The Emmy-winning TV host and author reveals his real-life heroes, his favorite inspiring Scripture, and the hardest thing he’s ever done
Posted in , Mar 24, 2022
What’s the hardest thing you’ve ever done? That’s a surprisingly difficult question. Most of the things I’ve done that felt very difficult at the time now seem like minor challenges. A painful breakup, a high-stakes audition, overcoming a stammer, getting fit, losing every penny I had in an elaborate swindle…these and countless other challenges all felt harder when they were happening than they do today. I’ll go with finding a parking space a week before Christmas at Macy’s, pre-Covid.
What’s the best advice you’ve ever gotten? ”Duck!”
Who’s your real-life hero? For me, it’s regular people in extraordinary situations. I think of the men on Flight 93, in particular Tom Burnett and Todd Beamer. What kind of courage did it take for them to take control of that aircraft? Or the guys on that train in France, who took down the terrorist before he could start shooting?
Obviously, I admire soldiers and first responders and all those men and women who volunteer for risky work on my behalf. But I can’t really relate to those people because I don’t do what they do. But I have been on lots of planes and trains, and I often wonder if I would have had the guts to put everything on the line in those circumstances. Honestly, I hope I never find out.
What’s your favorite inspirational quote or Bible verse? It’s a toss-up between two Proverbs. The first is 16:18: Pride goes before destruction, a haughty spirit before a fall. It’s inspirational, but it’s also cautionary. Every time I’ve ever been honored, or congratulated or thanked or acknowledged in a way that makes me feel as if I’ve accomplished something all by myself, I try to remember the inexorable truth of 16:18, and the consequences of allowing my chest to puff up too much.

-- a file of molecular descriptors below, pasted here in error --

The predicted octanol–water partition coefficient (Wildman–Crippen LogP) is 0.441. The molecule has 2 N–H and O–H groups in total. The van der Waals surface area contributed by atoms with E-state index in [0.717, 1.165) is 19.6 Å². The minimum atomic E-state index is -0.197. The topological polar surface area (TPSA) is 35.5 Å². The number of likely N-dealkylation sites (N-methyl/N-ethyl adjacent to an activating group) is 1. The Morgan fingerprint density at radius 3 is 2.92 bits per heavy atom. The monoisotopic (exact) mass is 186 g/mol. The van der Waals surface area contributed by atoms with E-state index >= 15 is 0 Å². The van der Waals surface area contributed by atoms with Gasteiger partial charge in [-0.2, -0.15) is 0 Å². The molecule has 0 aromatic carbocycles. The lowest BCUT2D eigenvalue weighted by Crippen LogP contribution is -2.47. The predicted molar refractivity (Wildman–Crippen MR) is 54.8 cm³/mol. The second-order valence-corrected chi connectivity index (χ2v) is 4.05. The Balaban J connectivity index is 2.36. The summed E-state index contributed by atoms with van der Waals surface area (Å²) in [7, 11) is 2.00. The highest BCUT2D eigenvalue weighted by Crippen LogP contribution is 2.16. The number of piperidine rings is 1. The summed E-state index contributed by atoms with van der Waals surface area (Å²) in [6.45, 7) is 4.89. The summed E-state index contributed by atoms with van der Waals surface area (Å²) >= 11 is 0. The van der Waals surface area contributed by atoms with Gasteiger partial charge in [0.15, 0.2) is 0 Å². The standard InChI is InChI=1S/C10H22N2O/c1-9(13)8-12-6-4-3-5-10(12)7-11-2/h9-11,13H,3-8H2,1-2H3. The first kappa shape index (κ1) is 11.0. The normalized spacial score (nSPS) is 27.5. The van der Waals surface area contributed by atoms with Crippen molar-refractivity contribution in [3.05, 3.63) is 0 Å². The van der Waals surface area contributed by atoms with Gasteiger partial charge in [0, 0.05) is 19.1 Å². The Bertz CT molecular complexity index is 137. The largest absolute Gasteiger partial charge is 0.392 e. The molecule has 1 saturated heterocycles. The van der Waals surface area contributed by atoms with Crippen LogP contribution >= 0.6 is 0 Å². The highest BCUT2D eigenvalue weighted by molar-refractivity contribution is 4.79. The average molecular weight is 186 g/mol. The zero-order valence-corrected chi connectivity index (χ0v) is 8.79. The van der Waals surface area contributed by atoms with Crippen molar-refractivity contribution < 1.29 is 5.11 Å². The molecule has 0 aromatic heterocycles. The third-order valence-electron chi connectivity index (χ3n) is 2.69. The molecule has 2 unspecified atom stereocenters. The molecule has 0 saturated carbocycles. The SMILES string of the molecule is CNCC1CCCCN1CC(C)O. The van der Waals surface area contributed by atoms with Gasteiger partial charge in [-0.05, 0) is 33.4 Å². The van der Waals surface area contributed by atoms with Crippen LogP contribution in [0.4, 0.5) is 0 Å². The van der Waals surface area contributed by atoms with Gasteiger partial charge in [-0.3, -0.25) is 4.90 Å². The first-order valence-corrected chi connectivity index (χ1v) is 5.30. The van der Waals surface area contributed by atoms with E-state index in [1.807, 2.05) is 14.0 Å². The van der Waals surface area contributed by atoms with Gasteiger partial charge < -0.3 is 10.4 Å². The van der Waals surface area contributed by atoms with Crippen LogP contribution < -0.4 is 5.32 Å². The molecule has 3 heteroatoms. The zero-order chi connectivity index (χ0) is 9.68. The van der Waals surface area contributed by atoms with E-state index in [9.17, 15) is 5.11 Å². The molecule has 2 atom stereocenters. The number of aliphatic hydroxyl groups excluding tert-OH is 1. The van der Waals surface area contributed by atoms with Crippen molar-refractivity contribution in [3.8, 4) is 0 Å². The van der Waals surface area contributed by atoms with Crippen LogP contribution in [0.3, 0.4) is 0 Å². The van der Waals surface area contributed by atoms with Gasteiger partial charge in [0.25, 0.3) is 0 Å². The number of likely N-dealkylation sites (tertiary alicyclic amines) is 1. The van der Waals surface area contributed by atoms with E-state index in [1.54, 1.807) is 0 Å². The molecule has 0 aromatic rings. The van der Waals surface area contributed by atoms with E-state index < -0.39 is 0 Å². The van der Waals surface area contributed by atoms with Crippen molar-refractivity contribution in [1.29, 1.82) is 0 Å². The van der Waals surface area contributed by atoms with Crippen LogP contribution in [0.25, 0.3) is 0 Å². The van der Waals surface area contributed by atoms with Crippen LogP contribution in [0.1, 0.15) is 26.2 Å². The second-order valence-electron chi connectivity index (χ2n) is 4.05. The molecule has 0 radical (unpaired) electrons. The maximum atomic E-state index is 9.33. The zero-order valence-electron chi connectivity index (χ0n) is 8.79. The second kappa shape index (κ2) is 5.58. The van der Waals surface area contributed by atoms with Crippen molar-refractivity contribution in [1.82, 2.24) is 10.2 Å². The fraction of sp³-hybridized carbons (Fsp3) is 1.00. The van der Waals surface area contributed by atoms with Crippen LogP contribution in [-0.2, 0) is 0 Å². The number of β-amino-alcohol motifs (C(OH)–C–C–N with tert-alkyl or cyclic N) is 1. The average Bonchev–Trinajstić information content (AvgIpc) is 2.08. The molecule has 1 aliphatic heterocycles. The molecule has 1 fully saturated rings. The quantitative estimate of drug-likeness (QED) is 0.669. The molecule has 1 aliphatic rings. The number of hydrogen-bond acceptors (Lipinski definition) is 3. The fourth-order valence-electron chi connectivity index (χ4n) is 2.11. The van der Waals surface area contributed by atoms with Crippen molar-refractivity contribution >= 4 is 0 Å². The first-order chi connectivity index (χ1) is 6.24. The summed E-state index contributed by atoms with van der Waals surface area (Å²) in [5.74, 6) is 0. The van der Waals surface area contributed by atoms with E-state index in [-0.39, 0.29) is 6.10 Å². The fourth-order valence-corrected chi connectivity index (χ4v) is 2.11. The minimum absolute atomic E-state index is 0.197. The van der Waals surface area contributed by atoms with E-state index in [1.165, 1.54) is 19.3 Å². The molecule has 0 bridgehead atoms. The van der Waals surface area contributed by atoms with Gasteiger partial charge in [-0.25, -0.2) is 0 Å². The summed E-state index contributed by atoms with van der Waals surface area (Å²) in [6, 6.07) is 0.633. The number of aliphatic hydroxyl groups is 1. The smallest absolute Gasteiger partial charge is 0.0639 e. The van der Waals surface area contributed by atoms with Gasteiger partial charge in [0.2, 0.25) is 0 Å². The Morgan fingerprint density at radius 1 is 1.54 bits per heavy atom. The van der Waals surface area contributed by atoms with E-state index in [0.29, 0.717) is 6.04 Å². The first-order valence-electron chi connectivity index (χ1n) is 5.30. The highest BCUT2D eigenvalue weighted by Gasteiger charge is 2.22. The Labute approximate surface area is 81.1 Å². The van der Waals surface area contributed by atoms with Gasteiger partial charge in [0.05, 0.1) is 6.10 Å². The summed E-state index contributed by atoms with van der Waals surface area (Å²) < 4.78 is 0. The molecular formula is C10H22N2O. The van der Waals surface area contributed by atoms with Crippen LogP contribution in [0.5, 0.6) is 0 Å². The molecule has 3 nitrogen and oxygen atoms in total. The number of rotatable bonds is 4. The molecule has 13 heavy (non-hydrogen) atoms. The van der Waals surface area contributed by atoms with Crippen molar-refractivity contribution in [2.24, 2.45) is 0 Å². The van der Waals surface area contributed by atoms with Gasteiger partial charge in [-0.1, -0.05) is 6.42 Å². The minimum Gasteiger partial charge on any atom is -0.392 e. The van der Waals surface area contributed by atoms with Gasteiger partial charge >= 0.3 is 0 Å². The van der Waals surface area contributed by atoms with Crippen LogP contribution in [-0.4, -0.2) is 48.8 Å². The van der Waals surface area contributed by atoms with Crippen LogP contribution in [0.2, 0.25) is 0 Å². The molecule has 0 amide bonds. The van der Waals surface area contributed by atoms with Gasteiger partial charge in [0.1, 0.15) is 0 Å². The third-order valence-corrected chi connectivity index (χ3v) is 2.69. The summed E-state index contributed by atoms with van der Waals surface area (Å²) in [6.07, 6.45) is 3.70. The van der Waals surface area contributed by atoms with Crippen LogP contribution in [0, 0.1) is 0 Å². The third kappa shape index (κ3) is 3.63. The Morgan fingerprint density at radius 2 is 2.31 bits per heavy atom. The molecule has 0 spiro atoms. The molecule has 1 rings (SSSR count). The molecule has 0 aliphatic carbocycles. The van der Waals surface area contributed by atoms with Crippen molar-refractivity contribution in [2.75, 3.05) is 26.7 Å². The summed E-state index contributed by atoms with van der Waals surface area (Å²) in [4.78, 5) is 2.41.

I also like 11:29. He that troubleth his own house shall inherit the wind. Along with the sentiment, which I think is universal and relevant, it also inspired the first play I was ever in—Inherit the Wind.
What occupation would you pursue if not your current one? Well, I’ve never really had a single occupation before. For the last 40 years, I’ve been a chronic freelancer—writing, acting, singing, hosting, narrating, and more recently, running a foundation. I’m attracted to anything that requires a measure of creativity, a broad-based understanding of multiple disciplines, and enough variety to make each day slightly different than the last.
I just never found any vocations that offer that mix, with the possible exception of farming. Today’s farmers are among the most creative, resourceful people I know. You simply can’t prosper without knowing a little bit about a lot of things—climate, nutrition, chemistry, land management, business, animal husbandry, veterinary science, banking…Most farmers I know never have the same day twice. And all of them are generalists.
What’s one thing you do for your spiritual well-being? I walk six miles first thing every morning as fast as I can. Usually takes me an hour and a half. I started this a few years ago, mostly for my physical well-being, and lost 40 pounds along the way. But then, I started to realize it was good for my spirit as well. Funny how those two things often go hand in hand.
The mind and the body. Fast walking looks funny, but it’s a great way to clear my head, catch up on a podcast, listen to new music, make some calls, and most importantly, think very deeply about nothing at all.
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